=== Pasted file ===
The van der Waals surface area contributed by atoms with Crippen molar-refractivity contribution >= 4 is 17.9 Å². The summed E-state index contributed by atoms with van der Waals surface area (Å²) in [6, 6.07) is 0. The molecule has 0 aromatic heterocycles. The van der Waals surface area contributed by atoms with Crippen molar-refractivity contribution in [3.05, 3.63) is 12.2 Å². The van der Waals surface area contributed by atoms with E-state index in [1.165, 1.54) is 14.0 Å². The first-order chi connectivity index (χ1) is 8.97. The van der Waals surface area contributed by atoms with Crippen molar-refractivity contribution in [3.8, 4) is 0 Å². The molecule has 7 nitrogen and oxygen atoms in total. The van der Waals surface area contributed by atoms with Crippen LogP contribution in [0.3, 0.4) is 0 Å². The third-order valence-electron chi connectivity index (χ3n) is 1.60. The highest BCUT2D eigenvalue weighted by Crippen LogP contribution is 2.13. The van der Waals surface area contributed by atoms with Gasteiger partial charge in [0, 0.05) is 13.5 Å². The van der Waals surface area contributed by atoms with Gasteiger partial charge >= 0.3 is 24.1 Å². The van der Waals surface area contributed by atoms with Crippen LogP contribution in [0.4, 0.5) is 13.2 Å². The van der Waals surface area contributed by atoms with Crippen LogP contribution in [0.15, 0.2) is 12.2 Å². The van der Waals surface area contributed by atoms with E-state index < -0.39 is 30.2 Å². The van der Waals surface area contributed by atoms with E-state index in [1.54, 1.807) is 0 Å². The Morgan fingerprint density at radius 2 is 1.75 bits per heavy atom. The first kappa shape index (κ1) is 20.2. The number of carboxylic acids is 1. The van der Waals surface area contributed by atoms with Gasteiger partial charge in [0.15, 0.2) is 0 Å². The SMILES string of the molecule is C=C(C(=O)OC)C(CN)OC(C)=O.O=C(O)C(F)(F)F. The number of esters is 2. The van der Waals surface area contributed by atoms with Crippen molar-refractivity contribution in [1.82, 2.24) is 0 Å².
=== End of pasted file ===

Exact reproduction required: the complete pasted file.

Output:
The van der Waals surface area contributed by atoms with Crippen molar-refractivity contribution >= 4 is 17.9 Å². The summed E-state index contributed by atoms with van der Waals surface area (Å²) in [6, 6.07) is 0. The molecule has 0 aromatic heterocycles. The van der Waals surface area contributed by atoms with Crippen molar-refractivity contribution in [3.05, 3.63) is 12.2 Å². The van der Waals surface area contributed by atoms with E-state index in [1.165, 1.54) is 14.0 Å². The first-order chi connectivity index (χ1) is 8.97. The van der Waals surface area contributed by atoms with Crippen molar-refractivity contribution in [3.8, 4) is 0 Å². The molecule has 7 nitrogen and oxygen atoms in total. The van der Waals surface area contributed by atoms with Crippen LogP contribution in [0.3, 0.4) is 0 Å². The third-order valence-electron chi connectivity index (χ3n) is 1.60. The highest BCUT2D eigenvalue weighted by Crippen LogP contribution is 2.13. The van der Waals surface area contributed by atoms with Gasteiger partial charge in [0, 0.05) is 13.5 Å². The van der Waals surface area contributed by atoms with Gasteiger partial charge >= 0.3 is 24.1 Å². The van der Waals surface area contributed by atoms with Crippen LogP contribution in [0.4, 0.5) is 13.2 Å². The van der Waals surface area contributed by atoms with Crippen LogP contribution in [0.15, 0.2) is 12.2 Å². The van der Waals surface area contributed by atoms with E-state index < -0.39 is 30.2 Å². The van der Waals surface area contributed by atoms with E-state index in [1.54, 1.807) is 0 Å². The Morgan fingerprint density at radius 2 is 1.75 bits per heavy atom. The first kappa shape index (κ1) is 20.2. The number of carboxylic acids is 1. The van der Waals surface area contributed by atoms with Gasteiger partial charge in [0.15, 0.2) is 0 Å². The SMILES string of the molecule is C=C(C(=O)OC)C(CN)OC(C)=O.O=C(O)C(F)(F)F. The number of esters is 2. The van der Waals surface area contributed by atoms with Crippen molar-refractivity contribution in [1.82, 2.24) is 0 Å².